Pivoting Your Small Business to Shore Up Customers Today
May 6, 2020
May 6, 2020
While many companies were asked to close, even those that are open have been grappling with the fact consumers are feeling unsteady about their own economic future or are reluctant to go out in public. Although the timeline for re-opening is looking more positive in some towns, small businesses everywhere know it is crunch time to keep their companies afloat.
While many restaurants have been offering this service for the duration, it can work for other companies as well, especially as the economy begins to re-emerge. For example, a clothing boutique could allow clients to take various sizes of an item home to try on to replicate a fitting-room experience. A book or craft store could offer their wares to consumers who are looking to take on a new hobby. Think of creative ways to package your services so your customers can still buy them, and you can keep cash flowing.
From hair stylists to hotels, companies are taking advantage of this strategy to get cash in their pockets now, with the expectation customers can redeem the gift cards in the future. To help spur purchases, create an appealing offer that will incite customers to spend their money now. For example, a $50 card bought now could be worth $75 in the future, or you could boost a customer to a higher tier of service for a lower cost spent now.
Many businesses have found they are able to recoup some income by moving parts of their business online. If you normally meet with customers in a one-on-one fashion, try the meetings as a video chat. You also could consider creating products customers can purchase online for a nominal fee, such as a tutorial for clients who want to cut their own bangs, assemble a gourmet meal, or other tips on how to use your product or service. As businesses gradually reopen, you can maintain some of these services to provide an additional stream of revenue and continue to serve those who choose to quarantine for longer.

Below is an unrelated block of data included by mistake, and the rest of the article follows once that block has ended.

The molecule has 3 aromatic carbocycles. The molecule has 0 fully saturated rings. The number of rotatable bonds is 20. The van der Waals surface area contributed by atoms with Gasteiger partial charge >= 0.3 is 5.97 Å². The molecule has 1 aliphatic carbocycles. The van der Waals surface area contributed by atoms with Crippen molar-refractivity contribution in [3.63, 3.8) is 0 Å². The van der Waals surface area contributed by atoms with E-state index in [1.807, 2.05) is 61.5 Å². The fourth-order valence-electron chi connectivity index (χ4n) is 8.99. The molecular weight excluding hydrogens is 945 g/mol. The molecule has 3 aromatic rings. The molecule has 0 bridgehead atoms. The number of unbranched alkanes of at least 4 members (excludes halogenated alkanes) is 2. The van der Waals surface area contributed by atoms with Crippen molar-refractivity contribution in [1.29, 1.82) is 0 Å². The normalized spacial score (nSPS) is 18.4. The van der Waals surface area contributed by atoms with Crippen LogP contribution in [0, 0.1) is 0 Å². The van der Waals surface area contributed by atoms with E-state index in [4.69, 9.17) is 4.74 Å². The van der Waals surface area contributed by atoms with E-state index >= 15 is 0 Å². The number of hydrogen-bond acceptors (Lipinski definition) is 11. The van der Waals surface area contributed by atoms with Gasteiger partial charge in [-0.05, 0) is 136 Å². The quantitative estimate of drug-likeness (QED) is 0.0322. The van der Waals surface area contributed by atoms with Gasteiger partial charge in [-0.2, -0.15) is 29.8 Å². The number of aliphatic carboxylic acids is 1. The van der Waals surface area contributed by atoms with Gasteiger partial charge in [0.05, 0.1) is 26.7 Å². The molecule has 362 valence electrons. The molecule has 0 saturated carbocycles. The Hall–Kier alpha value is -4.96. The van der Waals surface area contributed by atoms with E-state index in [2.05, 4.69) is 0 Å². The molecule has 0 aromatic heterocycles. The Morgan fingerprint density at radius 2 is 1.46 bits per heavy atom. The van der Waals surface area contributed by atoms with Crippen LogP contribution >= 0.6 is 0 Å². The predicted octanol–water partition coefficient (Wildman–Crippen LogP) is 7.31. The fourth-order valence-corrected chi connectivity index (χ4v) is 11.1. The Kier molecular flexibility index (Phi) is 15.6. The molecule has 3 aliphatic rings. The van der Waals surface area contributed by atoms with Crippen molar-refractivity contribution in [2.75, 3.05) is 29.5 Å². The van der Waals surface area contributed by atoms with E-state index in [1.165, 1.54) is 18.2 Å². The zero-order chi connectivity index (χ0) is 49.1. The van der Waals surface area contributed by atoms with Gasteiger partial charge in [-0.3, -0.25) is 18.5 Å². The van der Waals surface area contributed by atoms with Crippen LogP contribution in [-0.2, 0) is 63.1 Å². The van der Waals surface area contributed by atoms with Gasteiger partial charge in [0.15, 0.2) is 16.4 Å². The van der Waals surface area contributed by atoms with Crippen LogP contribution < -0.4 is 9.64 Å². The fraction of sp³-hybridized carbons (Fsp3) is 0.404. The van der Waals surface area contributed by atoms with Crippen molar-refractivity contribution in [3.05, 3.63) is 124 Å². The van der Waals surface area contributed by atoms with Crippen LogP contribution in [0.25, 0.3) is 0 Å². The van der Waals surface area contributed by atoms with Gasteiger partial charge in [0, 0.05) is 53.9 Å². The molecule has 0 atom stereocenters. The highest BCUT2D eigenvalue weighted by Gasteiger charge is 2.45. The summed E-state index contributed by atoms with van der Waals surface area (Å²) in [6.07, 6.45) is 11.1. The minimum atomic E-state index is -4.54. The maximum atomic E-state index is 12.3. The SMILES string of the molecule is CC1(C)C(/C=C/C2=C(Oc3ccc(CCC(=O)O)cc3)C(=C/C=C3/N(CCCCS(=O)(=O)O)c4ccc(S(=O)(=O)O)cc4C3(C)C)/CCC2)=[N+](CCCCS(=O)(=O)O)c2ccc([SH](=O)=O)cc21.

Many customers are wary of ordering food or buying products if they are unsure what special measures the business has put in place. It’s crucial to focus on trumpeting your efforts online on your website and social media, via posted signs if customers will be coming back in-store and when you take customer’ orders. Make sure your team is adhering to social distancing guidelines and underscore contactless payments, accelerated cleaning practices, and other programs you have put in place for improved health and safety.
As areas of commerce begin to open, work collaboratively with other small businesses near you to cross-market services and/or work together to entice customers back. Consider creating a joint social media presence that will allow you to publicize updates to hours and services available as more business open their doors. You also can partner with fellow local businesses to address important legislation that might apply to you. Two heads are better than one, especially when everyone is dealing with a similar situation.
Remember everyone is in the same boat so take advantage of other companies’ creativity and bright ideas. If you’re part of an industry association, make sure to subscribe to their email updates and participate in webinars, chats, or other educational events to access resources they might have. After all, a landscaping firm in Boise is likely facing similar issues to one in Bakersfield. Find groups of like-minded business owners on Facebook or LinkedIn to share best practices.
Many small businesses have been able to access low-interest loans from the Paycheck Protection Program and Small Business Administration, but the finance vehicle proved so popular many companies were unable to obtain the funds. However, there are other options that might work, such as grants from local municipalities. Talk to your Credit Union representative about what might be available in terms of loans or other products.
As certain areas open, consumers will become more confused than ever about what’s open when and how they can access it. Ideally you’ve been keeping in touch with clients throughout the pandemic, but if your outreach has been lagging, commit to doubling down on your efforts to keep customers informed. Make use of your website, social media, email and even direct mail to really capture their attention. Step up marketing on all channels, including special offers designed to entice lapsed customers to give you a try. And always emphasize what you’re doing to focus on health and safety.
While these have been among most small businesses’ most trying times ever, the ones that succeed are those who design new avenues and revenue streams. And as always, touch base with us if there’s any way we can help your small business thrive in these new times.